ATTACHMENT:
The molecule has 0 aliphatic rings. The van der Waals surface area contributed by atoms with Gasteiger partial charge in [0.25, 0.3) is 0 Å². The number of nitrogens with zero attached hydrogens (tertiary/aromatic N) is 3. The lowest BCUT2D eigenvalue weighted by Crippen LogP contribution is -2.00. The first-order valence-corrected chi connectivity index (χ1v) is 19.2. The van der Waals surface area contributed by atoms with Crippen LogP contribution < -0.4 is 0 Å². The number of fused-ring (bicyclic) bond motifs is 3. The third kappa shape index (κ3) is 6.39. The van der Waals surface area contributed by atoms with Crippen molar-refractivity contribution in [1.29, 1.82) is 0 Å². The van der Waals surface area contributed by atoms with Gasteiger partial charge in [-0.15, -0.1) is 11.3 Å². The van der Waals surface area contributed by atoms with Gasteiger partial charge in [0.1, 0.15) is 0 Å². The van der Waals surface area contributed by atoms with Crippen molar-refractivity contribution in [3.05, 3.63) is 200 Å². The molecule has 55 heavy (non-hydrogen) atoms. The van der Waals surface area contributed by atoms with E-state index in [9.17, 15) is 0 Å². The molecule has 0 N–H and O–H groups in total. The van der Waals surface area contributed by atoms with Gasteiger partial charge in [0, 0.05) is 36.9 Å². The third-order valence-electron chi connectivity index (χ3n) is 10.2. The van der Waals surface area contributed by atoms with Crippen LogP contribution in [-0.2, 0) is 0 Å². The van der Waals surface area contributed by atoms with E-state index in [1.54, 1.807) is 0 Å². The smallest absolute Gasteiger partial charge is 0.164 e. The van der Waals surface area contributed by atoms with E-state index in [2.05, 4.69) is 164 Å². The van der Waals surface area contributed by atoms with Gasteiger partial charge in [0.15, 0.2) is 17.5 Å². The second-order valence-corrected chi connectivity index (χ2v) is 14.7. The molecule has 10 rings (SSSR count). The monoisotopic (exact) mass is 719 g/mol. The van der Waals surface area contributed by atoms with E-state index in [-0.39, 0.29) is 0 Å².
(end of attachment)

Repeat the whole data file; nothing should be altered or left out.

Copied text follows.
The molecule has 0 aliphatic rings. The van der Waals surface area contributed by atoms with Gasteiger partial charge in [0.25, 0.3) is 0 Å². The number of nitrogens with zero attached hydrogens (tertiary/aromatic N) is 3. The lowest BCUT2D eigenvalue weighted by Crippen LogP contribution is -2.00. The first-order valence-corrected chi connectivity index (χ1v) is 19.2. The van der Waals surface area contributed by atoms with Crippen LogP contribution < -0.4 is 0 Å². The number of fused-ring (bicyclic) bond motifs is 3. The third kappa shape index (κ3) is 6.39. The van der Waals surface area contributed by atoms with Crippen molar-refractivity contribution in [1.29, 1.82) is 0 Å². The van der Waals surface area contributed by atoms with Gasteiger partial charge in [-0.15, -0.1) is 11.3 Å². The van der Waals surface area contributed by atoms with Gasteiger partial charge in [0.1, 0.15) is 0 Å². The van der Waals surface area contributed by atoms with Crippen molar-refractivity contribution in [3.05, 3.63) is 200 Å². The molecule has 55 heavy (non-hydrogen) atoms. The van der Waals surface area contributed by atoms with E-state index in [9.17, 15) is 0 Å². The molecule has 0 N–H and O–H groups in total. The van der Waals surface area contributed by atoms with Gasteiger partial charge in [0, 0.05) is 36.9 Å². The third-order valence-electron chi connectivity index (χ3n) is 10.2. The van der Waals surface area contributed by atoms with Crippen LogP contribution in [-0.2, 0) is 0 Å². The van der Waals surface area contributed by atoms with E-state index in [1.54, 1.807) is 0 Å². The smallest absolute Gasteiger partial charge is 0.164 e. The van der Waals surface area contributed by atoms with E-state index in [2.05, 4.69) is 164 Å². The van der Waals surface area contributed by atoms with Gasteiger partial charge in [0.15, 0.2) is 17.5 Å². The second-order valence-corrected chi connectivity index (χ2v) is 14.7. The molecule has 10 rings (SSSR count). The monoisotopic (exact) mass is 719 g/mol. The van der Waals surface area contributed by atoms with E-state index in [-0.39, 0.29) is 0 Å².